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« Reply #41 on: December 18, 2016, 03:51:16 AM »

Apparently this thread has already inspired one of our brethren in Florida to order an Avetek PC9 - fantastic news.  Gwyn suggested some pictures of a few of the other little mods might be of interest to people building one - especially if they are building and modifying one of the old kits. 

First up shows the cockpit area - you can see that I have removed the central keel.  I looked at that for a while and realised that once the stringers were on it added no strength and was really just a passenger - gone with it!  You will also see the 1/16 square across the top of former 5 (also done on the other 2 cockpit formers) 

Second is my patent diagonal bracing at former 8.  After I eviscerated the rear formers they were a little weak - (one of my suggestions to Avetek is that each former half be cut in 3 neatly interlocking sections with grain optimized)  Former 8 proved to be the key and that bracing made it all very rigid again. 

Next up is the main undercarriage.  As designed this was bound with thread to the bottom of the lower spar.  I cut a slot in the lower spar and mounted the U/C above the lower spar in a 1/16 OD aluminium tube.  The slot where the gear emerges (and the cut lower spar) is reinforced by a 0.6mm ply doubler let in to the underside of the wing.  You can also see the ply scab that locks the torsion bar against the rib.  The gear is free to rotate backwards in the slot

Finally here are the exhaust outlets which are each 2 ABS halves glued fettled and sanded
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billdennis747
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« Reply #42 on: December 18, 2016, 04:47:53 AM »

Mike, are the 'scallops' laser cut into the formers? Looks like you did it yourself.
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ZK-AUD
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« Reply #43 on: December 18, 2016, 04:52:33 AM »

No not laser cut. Just the old dowel and sandpaper lark
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DavidJP
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« Reply #44 on: December 18, 2016, 06:01:43 AM »

And the stringers - are they set into the notches on the diagonal?  Sorry contact lenses may need cleaning!  Not sure if I have seen it before.  It looks very light!! Embarrassed Embarrassed
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« Reply #45 on: December 18, 2016, 12:08:00 PM »

No the diagonal bracing is just bevelled against the keels and glued against the face of the former.  The stringers are notched and then scalloped.  David you made a comment earlier on about a debate as to whether or not stringers should be notched.

I think that as with many things there is no right or wrong here - only preference and opinion.  If I were building this model again (as I may do) I would be inclined to build laminated formers and set them all up in a jig.  1/16 square stringers all round and plenty of them - no keels, no notches. (Check out the Bristol Brigand build on this forum for inspiration!) I've never been a big fan of kit notches as I  have had so many where the notches were way off the mark.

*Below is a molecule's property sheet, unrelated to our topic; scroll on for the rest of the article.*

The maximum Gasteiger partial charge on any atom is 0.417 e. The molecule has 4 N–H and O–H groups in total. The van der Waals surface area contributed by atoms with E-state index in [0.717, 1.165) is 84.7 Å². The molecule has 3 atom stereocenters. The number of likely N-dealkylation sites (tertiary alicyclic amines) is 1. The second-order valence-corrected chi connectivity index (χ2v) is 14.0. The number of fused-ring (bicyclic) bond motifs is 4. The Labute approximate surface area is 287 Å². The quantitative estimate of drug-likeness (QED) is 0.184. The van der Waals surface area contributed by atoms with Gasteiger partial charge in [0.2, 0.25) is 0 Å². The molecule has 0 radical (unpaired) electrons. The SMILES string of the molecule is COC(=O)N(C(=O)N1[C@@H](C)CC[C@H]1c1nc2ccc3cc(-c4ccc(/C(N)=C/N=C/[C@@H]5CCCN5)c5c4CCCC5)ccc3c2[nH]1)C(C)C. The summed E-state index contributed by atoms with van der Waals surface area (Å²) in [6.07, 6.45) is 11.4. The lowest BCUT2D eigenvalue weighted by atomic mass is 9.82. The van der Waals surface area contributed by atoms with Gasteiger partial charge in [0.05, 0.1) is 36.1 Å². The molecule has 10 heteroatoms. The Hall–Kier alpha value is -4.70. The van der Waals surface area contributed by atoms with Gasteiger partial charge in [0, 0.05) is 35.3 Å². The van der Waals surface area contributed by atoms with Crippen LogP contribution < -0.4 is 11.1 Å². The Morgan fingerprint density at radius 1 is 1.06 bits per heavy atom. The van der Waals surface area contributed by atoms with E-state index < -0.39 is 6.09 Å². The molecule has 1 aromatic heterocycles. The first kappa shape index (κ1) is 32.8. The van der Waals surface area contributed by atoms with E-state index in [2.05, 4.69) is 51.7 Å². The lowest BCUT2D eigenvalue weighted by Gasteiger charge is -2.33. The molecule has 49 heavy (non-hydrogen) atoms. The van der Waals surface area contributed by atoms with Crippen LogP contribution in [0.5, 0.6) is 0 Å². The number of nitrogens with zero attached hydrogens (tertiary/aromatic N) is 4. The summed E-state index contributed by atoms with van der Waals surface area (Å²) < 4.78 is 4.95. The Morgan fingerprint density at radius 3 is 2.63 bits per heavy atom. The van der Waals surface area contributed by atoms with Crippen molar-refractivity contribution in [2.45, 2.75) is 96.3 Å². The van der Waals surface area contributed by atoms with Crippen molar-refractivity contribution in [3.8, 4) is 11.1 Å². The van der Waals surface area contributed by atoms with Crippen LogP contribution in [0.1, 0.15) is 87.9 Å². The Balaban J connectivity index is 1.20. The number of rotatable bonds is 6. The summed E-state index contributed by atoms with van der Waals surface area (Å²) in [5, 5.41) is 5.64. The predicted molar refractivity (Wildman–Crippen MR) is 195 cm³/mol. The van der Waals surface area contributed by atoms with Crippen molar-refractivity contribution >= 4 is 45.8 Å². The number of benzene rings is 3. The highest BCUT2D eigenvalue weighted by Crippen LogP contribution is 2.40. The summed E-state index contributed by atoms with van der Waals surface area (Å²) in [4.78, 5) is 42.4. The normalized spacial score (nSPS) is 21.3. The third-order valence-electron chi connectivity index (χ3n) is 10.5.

I used the notches on this model as I was proving the formers for the kit but usually if building from a kit with notches I would mark the position of the stringer at the bottom of each notch and then trim the formers down to the level of the bottom of the notches all around

Once the tissue is on I don't think there is any real risk of the stringers moving
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« Reply #46 on: December 20, 2016, 12:21:49 AM »

You may have been wondering how the nose block was going to work so here it is.  The circular plug is what gets removed for winding and allows the ingress of a decent blast tube.  It has a keyway which indexes on a hardwood key glued inside the tube.    The square block will be drilled for the bearing.  This is an interference fit in the circular block and can be removed to be relieved and shimmed as required for thrust adjustments.

 The second picture shows the rear of the plug  The slot allows the prop hook through the back of the block without having the whole assembly arrive at the rear peg at a hell of a hurry!!

The last picture shows the square block in position.  It is below the nose block so that all the various accoutrements (thrust bearing and freewheel) are hidden and don't push that beautiful spinner out too far.
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DavidJP
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« Reply #47 on: December 20, 2016, 08:13:46 AM »

Thanks for those thoughts on stringers and notches Mike.  I am much of the same view. Admittedly my preference for no notches stems from the old KK kits built as a kid and finding they were a nuisance generally.  So I cheated and just stuck them on.  Don't recall any detriment to appearance or otherwise.  But it did not occur to me to reduce the former in size!  Oh dear, I wonder if Messrs Dean and Hatfull can forgive me?  Ruining the authenticity.
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« Reply #48 on: December 21, 2016, 02:33:46 PM »

Morning all.  There will be a brief hiatus on this thread while we deal with Christmas and then I have 10 days at Scout Jamboree with 4500 kids!  To all the usual suspects out there a very merry Christmas or whatever you choose to celebrate.  Thankyou everyone for the knowledge and humour shared during the year.  Being a part of the community has certainly been a highlight for me this year.  Regards, Mike
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DavidJP
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« Reply #49 on: December 21, 2016, 04:56:27 PM »

Well do have fun and your good wishes are heartily reciprocated.  I am again impressed by your continuity and  the committment to the workbench.

And I hope the jamboree goes well because it is a great movement.  That it survives and grows in the society we have today continually gives me confidence that the world of PC and mania for levelling everything down will not win.  The characters that emerge from the scout movement will ensure that. 4500 kids?. Mayb, but they are real kids! So it should be fun.  Even if a tint of masochism is a benefit. Wink Smiley

Best to all then down there.